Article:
"The chances are high. It is certainly a decision of the U.S. Congress. We have to consider that these sanctions are not in isolation, they are "sewn into" the budget. And the issue will be tied to the situation with the U.S. budget. There have been cases in the U.S. where the budget is not passed on time and a financial crisis comes. But we believe that everything will be fine and Congress will support these amendments," he said.
On September 23, the U.S. House of Representatives approved the draft defense budget for the next fiscal year. The bill, in particular, includes three types of sanctions against Russia: against Russian government debt (a ban on the purchase and sale by US investors of new issues of Russian bonds in the secondary market); against 35 Russian officials and law enforcement officers for human rights violations, in particular the persecution of oppositionist Alexei Navalny; and the expansion of restrictions against the Russian gas pipeline Nord Stream-2.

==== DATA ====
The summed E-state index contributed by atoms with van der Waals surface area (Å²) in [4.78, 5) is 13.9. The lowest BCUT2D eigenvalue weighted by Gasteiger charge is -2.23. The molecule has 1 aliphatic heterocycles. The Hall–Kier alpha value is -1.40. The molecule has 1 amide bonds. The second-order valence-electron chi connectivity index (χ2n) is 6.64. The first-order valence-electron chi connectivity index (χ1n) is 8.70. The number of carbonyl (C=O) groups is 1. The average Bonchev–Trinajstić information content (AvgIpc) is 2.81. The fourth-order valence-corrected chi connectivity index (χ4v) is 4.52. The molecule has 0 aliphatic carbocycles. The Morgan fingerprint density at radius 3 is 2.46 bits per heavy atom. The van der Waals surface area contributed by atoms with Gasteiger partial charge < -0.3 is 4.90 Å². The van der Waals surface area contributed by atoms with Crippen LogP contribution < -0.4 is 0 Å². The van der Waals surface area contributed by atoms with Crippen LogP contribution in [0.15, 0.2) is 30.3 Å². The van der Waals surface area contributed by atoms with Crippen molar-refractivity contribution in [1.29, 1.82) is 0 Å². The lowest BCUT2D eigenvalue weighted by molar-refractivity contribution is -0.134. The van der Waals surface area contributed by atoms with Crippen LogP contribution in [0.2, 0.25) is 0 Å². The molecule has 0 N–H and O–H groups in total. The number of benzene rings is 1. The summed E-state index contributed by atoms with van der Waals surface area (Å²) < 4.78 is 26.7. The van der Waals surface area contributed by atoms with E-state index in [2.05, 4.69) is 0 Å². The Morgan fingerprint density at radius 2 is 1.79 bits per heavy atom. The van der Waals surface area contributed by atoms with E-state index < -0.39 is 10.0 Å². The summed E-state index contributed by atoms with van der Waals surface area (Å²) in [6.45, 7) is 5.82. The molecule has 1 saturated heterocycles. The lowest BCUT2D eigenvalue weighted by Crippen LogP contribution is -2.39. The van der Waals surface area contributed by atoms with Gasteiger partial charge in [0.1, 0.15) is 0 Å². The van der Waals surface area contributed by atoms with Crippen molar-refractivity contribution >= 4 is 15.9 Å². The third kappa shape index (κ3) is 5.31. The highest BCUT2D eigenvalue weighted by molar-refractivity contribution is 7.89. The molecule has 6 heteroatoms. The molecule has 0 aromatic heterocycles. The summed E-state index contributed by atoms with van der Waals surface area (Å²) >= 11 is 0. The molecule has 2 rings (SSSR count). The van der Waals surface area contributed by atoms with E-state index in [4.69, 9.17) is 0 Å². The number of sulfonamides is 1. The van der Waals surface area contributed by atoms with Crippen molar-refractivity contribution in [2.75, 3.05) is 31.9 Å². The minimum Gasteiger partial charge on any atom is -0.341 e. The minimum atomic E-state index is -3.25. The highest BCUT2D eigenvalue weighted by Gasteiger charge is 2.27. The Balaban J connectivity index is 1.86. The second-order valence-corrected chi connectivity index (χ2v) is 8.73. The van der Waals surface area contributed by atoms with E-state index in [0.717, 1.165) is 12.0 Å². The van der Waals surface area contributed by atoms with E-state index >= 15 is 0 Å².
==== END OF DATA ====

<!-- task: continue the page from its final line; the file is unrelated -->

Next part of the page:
Now the Senate will consider its draft of the defense budget (it is expected in October), after which the chambers will agree on versions of the document and send them to U.S. President Joe Biden to sign.